Since she took over the role of director of Safe Environment Training for the Diocese of Phoenix last month, Dr. Kathy Cisar has been moved by the support provided to survivors and the educational resources available, and she’s ready to do her part to make sure people have the tools necessary to keep children and vulnerable adults safe.
“My responsibilities are to ensure that training and knowledge and understanding of the policies of safe environment training are being upheld … and to bring a better understanding of why these are in place and the importance of them in providing safety for all of our community members,” Cisar said about her role.
“What’s important to me is building relationships in all of our parishes to be a resource for them.” It’s not about telling people what to do, she said, “it’s about forming those relationships and understanding what needs are out there and facilitating getting those needs met as we move forward.”
Bishop Thomas J. Olmsted welcomed Cisar and recognized the importance of her role.
“Safe Environment Training prepares all those who work or volunteer in the Church to more wisely protect children and other vulnerable adults from abuse,” he said. “This is a service not only to the Church but also to society as a whole. It lifts up the dignity of every human person, reminding us that each one is made in the image and likeness of God. I am grateful that Kathy Cisar has recently accepted these important responsibilities in our diocese.”
Cisar, who attends and volunteers at Our Lady of Joy Parish in Carefree, was born and rasied in Chicago, where she attended Catholic schools and played the organ for her parish through high school. She joined her parents in Arizona after they moved here just before they retired.
She has a background in special education and counseling and received a doctorate in curriculum and instruction from Loyola University in Chicago.
“She has a wealth of knowledge in curriculum, professional development, trainings and counseling,” said MaryBeth Mueller, executive director for the diocese’s Division of Education and Evangelization, as well as superintendent of Catholic Schools. “Her experience and gifts will serve the diocese well as she updates trainings, develops curriculum and assists parishes in the continual implementation of our policy and procedures protecting our youth.”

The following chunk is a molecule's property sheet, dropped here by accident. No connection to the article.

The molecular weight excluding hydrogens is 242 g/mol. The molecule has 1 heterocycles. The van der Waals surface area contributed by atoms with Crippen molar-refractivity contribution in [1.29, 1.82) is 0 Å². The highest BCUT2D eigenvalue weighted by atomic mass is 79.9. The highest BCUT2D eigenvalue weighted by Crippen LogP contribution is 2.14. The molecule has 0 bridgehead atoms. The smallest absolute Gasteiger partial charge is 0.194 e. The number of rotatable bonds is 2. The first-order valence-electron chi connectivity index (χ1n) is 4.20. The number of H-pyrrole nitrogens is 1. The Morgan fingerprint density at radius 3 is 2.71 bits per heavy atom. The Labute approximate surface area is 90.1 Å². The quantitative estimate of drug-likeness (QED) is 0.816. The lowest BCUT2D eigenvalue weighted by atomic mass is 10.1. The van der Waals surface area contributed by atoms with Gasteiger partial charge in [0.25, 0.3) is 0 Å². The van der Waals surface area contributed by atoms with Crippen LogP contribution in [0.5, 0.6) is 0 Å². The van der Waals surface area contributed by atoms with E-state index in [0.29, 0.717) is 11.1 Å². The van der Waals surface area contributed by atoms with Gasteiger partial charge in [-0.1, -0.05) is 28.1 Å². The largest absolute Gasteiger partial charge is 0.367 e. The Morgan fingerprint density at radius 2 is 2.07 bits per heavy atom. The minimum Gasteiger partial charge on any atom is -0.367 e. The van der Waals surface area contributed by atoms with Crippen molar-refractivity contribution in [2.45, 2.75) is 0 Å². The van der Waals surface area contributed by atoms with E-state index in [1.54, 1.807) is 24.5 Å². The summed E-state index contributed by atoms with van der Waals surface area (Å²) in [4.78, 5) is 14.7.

It’s important to Cisar that people who receive training understand not only the regulations but also the rationale behind them. She recalled a recent incident when a parishioner didn’t want to go through training. “I don’t know why I have to go to that training … I’m not going to be told how I need to behave,” she recalled him saying.
“‘Actually, that’s not what it’s about,’” she responded. “‘It’s so you know if someone is in trouble you can help, and also so you understand certain things because they’re different than they were years ago. That’s just good for you and for whoever you’re with.’ The person was like, ‘Oh,’ and I said, ‘It’s also helping you understand how kids are being groomed these days because it’s gotten so much more sophisticated and you don’t even realize it’s happening right underneath you.’”
Cisar also plans to continuously update the training curriculum as the needs arise to keep up with whatever issues are current. Ultimately, she said, it’s her faith that guides her and her work, especially the relationships she builds.
“I see my faith coming in where it might be a moment to be prayerful, it might be in how we guide people,” she said. “I have this position, but I’m also coming to you to say we’re all in this together and how do we work together so that we can reach this common goal.”